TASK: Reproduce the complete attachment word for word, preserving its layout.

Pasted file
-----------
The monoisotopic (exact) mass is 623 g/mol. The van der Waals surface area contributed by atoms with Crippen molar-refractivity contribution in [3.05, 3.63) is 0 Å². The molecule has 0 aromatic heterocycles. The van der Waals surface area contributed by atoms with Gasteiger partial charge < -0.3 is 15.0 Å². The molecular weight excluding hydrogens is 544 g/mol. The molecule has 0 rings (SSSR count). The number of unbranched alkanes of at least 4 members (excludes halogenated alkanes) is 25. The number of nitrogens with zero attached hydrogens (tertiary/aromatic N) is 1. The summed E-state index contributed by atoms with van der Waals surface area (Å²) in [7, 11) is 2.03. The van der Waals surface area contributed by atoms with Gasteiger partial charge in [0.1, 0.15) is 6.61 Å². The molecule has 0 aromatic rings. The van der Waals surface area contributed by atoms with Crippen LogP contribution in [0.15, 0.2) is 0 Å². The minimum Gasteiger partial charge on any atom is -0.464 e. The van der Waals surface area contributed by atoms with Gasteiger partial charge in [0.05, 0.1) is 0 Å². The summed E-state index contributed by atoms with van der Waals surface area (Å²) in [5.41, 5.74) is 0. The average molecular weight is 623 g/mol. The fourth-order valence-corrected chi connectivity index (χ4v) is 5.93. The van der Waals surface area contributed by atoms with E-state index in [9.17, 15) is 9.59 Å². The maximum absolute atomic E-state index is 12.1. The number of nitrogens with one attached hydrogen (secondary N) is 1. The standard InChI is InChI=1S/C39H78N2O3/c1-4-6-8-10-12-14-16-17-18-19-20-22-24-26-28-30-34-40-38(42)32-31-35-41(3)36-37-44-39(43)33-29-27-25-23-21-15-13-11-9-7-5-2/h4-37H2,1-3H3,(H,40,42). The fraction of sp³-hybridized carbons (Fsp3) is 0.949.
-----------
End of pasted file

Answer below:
The monoisotopic (exact) mass is 623 g/mol. The van der Waals surface area contributed by atoms with Crippen molar-refractivity contribution in [3.05, 3.63) is 0 Å². The molecule has 0 aromatic heterocycles. The van der Waals surface area contributed by atoms with Gasteiger partial charge < -0.3 is 15.0 Å². The molecular weight excluding hydrogens is 544 g/mol. The molecule has 0 rings (SSSR count). The number of unbranched alkanes of at least 4 members (excludes halogenated alkanes) is 25. The number of nitrogens with zero attached hydrogens (tertiary/aromatic N) is 1. The summed E-state index contributed by atoms with van der Waals surface area (Å²) in [7, 11) is 2.03. The van der Waals surface area contributed by atoms with Gasteiger partial charge in [0.1, 0.15) is 6.61 Å². The molecule has 0 aromatic rings. The van der Waals surface area contributed by atoms with Crippen LogP contribution in [0.15, 0.2) is 0 Å². The minimum Gasteiger partial charge on any atom is -0.464 e. The van der Waals surface area contributed by atoms with Gasteiger partial charge in [0.05, 0.1) is 0 Å². The summed E-state index contributed by atoms with van der Waals surface area (Å²) in [5.41, 5.74) is 0. The average molecular weight is 623 g/mol. The fourth-order valence-corrected chi connectivity index (χ4v) is 5.93. The van der Waals surface area contributed by atoms with E-state index in [9.17, 15) is 9.59 Å². The maximum absolute atomic E-state index is 12.1. The number of nitrogens with one attached hydrogen (secondary N) is 1. The standard InChI is InChI=1S/C39H78N2O3/c1-4-6-8-10-12-14-16-17-18-19-20-22-24-26-28-30-34-40-38(42)32-31-35-41(3)36-37-44-39(43)33-29-27-25-23-21-15-13-11-9-7-5-2/h4-37H2,1-3H3,(H,40,42). The fraction of sp³-hybridized carbons (Fsp3) is 0.949.